This year, of all the news anchors, columnists, pundits, and reporters whose
work we've critiqued and corrected, one man stands alone as a clear successor
to the O'Reilly throne. We are pleased to announce broadcast journalist, former
newspaper bureau chief, former presidential speechwriter, and best-selling author
has earned the title of 2005's "Misinformer of the Year." At times,
it has even been difficult
to tell the difference between 2005's Misinformer of the Year and his predecessor.
For your reading pleasure, we've compiled some highlights of Matthews's most
egregious false and misleading claims, as well as his glowing and gushing praise
for President Bush.
Chris Loves George, Part 1: Bush sometimes "glimmers" with
"sunny nobility." On MSNBC's Hardball, during
a discussion with Washington Times editorial page editor Tony Blankley
of the effects on President Bush and his administration of the investigation
into the leak of the name of CIA operative Valerie Plame, Matthews said "[S]ometimes
it glimmers with this man, our president, that kind of sunny nobility."
Chris Loves George, Part 2: "Everybody sort of likes the president,
except for the real whack-jobs ..." Insulting the majority
of Americans who hold an unfavorable opinion of President Bush, Matthews
exclaimed on Hardball: "Everybody sort of likes the president,
except for the real whack-jobs, maybe on the left," adding, "I mean,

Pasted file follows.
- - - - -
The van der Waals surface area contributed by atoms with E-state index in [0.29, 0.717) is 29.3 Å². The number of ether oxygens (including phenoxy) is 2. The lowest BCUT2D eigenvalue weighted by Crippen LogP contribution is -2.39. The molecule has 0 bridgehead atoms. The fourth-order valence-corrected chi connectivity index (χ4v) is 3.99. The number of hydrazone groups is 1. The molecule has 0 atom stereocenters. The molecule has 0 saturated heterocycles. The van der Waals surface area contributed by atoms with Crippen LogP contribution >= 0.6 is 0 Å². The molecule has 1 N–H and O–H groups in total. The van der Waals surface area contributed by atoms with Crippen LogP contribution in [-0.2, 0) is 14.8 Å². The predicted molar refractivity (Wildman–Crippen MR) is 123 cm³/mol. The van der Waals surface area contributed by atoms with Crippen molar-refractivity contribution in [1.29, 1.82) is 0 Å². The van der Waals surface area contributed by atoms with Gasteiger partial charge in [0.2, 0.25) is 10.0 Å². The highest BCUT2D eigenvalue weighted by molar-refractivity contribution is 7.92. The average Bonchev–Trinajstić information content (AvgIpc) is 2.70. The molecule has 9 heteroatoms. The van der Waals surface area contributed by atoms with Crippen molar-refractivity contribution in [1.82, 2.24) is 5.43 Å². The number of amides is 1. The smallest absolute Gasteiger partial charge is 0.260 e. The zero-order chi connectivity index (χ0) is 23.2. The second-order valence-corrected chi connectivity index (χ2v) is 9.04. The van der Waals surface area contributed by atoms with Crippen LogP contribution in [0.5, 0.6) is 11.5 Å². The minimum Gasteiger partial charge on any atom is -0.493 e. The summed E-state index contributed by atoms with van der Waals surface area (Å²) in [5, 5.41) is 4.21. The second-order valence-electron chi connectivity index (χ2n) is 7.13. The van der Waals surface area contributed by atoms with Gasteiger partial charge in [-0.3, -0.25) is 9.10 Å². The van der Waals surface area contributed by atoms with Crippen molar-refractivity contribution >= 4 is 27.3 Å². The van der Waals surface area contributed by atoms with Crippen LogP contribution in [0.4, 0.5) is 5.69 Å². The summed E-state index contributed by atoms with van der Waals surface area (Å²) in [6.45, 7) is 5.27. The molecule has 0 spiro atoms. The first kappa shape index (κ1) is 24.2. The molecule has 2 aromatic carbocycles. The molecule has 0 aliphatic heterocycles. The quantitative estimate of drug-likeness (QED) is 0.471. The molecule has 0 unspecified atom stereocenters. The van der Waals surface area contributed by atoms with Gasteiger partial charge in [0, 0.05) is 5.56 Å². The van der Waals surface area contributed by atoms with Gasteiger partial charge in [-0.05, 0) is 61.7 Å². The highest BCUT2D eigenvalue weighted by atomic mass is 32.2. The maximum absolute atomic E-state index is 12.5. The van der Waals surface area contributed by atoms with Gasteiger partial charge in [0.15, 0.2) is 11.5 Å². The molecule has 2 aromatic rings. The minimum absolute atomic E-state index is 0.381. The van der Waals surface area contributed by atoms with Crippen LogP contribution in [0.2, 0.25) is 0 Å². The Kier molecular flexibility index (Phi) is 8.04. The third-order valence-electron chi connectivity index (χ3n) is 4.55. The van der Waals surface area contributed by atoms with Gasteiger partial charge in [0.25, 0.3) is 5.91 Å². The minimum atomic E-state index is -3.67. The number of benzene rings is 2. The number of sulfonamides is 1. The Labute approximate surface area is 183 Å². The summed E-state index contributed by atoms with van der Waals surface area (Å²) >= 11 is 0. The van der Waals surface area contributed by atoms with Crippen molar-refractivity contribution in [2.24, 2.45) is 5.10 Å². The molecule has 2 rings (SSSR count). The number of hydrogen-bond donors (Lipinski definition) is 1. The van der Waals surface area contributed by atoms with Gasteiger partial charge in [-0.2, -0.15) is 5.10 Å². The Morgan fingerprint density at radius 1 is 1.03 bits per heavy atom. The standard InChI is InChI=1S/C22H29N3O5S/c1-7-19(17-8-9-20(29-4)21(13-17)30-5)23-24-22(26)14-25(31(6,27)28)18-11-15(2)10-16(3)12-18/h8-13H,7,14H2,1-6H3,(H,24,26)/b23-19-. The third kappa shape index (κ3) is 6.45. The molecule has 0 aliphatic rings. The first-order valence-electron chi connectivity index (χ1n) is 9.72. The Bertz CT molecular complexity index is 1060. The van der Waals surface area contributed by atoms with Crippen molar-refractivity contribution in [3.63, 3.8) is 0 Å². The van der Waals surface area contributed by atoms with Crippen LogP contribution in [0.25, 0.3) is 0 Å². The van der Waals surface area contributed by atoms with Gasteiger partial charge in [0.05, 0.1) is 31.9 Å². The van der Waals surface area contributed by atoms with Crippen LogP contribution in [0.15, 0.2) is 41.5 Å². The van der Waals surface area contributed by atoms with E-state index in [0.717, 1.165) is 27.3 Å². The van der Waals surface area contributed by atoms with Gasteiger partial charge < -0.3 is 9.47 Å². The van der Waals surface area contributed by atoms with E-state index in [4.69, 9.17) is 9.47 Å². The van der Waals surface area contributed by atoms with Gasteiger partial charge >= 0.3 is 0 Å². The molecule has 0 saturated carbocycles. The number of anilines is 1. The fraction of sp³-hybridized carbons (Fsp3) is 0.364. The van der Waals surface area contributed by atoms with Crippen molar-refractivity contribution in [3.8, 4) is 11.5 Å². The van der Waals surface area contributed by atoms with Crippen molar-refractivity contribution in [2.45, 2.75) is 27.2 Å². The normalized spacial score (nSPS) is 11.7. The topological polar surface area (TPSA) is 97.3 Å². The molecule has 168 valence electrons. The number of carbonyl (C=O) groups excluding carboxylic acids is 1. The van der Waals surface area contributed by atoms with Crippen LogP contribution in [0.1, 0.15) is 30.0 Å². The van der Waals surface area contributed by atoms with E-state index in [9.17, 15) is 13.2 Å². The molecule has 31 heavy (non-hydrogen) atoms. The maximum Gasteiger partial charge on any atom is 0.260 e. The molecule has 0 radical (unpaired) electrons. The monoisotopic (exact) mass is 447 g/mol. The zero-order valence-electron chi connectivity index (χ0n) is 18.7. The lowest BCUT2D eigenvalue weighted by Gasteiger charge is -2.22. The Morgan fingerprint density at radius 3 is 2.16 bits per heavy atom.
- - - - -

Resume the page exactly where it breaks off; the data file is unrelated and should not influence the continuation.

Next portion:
like him personally." [Hardball, 11/28/05]
Chris Loves George, Part 3: Matthews praised Bush speech as "brilliant"
even before it was delivered. Before Bush had even delivered his
November 30 speech
at the U.S. Naval Academy, Matthews used variations of the word "brilliant"
twice to describe it, while deriding Democratic critics of the Iraq war as
"carpers and complainers." [MSNBC live coverage, 11/30/05]
Chris Loves George, Part 4: Bush "belongs on Mount Rushmore."
Recounting his experience at a White House party, Matthews said that he "felt
sensitive" during his interactions with the president, adding: "You
get your picture taken with him. It's like Santa Claus, and he's always very
generous and friendly." He continued: "I felt like I was too towel-snappy
with him," explaining that Bush had noted his "red scarf" and
remarked that he looked "preppy." During the same show, Matthews
stated: "If [Bush's] gamble that he can create a democracy in the middle
of the Arab world" is successful, "he belongs on Mount Rushmore."
Matthews on the filibuster debate: Democrats are "just sort
of pouting and bitching." Matthews weighed in on the filibuster
debate in May, declaring: "I think the Democrats started this fight.
I think they did. ... You know, I think Democrats should win more elections.
That will solve their problem." Days later, in discussing the Senate
compromise agreement to avert the "nuclear option" to ban judicial
filibusters, Matthews repeatedly espoused
Republican talking points, claiming, among other things, that because
of the recent bipartisan agreement aimed at averting the "nuclear option,"
Democrats can stop "pouting and bitching ... [and] actually participate
in legislation now"; that Republicans might "get double-crossed